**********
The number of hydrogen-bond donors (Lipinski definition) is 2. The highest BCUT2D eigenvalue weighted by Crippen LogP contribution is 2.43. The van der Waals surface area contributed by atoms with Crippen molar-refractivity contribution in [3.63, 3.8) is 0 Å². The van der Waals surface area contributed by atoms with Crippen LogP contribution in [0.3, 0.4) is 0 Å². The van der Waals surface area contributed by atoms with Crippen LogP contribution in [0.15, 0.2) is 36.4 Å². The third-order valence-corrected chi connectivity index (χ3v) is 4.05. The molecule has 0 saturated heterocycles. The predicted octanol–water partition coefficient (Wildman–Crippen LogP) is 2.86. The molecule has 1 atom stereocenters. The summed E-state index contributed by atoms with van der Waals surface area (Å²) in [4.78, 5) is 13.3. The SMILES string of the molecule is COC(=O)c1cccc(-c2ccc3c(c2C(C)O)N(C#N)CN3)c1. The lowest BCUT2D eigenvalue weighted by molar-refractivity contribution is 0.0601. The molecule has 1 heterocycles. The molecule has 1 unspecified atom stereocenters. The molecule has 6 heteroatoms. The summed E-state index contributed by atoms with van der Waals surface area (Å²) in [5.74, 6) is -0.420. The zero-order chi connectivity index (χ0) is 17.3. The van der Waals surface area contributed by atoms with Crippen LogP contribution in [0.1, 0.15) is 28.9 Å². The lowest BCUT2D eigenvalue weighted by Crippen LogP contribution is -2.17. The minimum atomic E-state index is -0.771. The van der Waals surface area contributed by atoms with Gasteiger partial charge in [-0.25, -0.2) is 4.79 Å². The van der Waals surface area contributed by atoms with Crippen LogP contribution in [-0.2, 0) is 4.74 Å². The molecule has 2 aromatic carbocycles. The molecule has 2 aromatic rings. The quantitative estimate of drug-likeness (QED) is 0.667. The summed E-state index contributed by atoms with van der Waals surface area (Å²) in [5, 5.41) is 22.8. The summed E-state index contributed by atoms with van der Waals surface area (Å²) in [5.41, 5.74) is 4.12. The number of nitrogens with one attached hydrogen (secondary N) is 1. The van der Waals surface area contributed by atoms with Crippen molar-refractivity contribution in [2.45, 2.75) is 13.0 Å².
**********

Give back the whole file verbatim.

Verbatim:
The number of hydrogen-bond donors (Lipinski definition) is 2. The highest BCUT2D eigenvalue weighted by Crippen LogP contribution is 2.43. The van der Waals surface area contributed by atoms with Crippen molar-refractivity contribution in [3.63, 3.8) is 0 Å². The van der Waals surface area contributed by atoms with Crippen LogP contribution in [0.3, 0.4) is 0 Å². The van der Waals surface area contributed by atoms with Crippen LogP contribution in [0.15, 0.2) is 36.4 Å². The third-order valence-corrected chi connectivity index (χ3v) is 4.05. The molecule has 0 saturated heterocycles. The predicted octanol–water partition coefficient (Wildman–Crippen LogP) is 2.86. The molecule has 1 atom stereocenters. The summed E-state index contributed by atoms with van der Waals surface area (Å²) in [4.78, 5) is 13.3. The SMILES string of the molecule is COC(=O)c1cccc(-c2ccc3c(c2C(C)O)N(C#N)CN3)c1. The lowest BCUT2D eigenvalue weighted by molar-refractivity contribution is 0.0601. The molecule has 1 heterocycles. The molecule has 1 unspecified atom stereocenters. The molecule has 6 heteroatoms. The summed E-state index contributed by atoms with van der Waals surface area (Å²) in [5.74, 6) is -0.420. The zero-order chi connectivity index (χ0) is 17.3. The van der Waals surface area contributed by atoms with Crippen LogP contribution in [0.1, 0.15) is 28.9 Å². The lowest BCUT2D eigenvalue weighted by Crippen LogP contribution is -2.17. The minimum atomic E-state index is -0.771. The van der Waals surface area contributed by atoms with Gasteiger partial charge in [-0.25, -0.2) is 4.79 Å². The van der Waals surface area contributed by atoms with Crippen LogP contribution in [-0.2, 0) is 4.74 Å². The molecule has 2 aromatic carbocycles. The molecule has 2 aromatic rings. The quantitative estimate of drug-likeness (QED) is 0.667. The summed E-state index contributed by atoms with van der Waals surface area (Å²) in [5, 5.41) is 22.8. The summed E-state index contributed by atoms with van der Waals surface area (Å²) in [5.41, 5.74) is 4.12. The number of nitrogens with one attached hydrogen (secondary N) is 1. The van der Waals surface area contributed by atoms with Crippen molar-refractivity contribution in [2.45, 2.75) is 13.0 Å².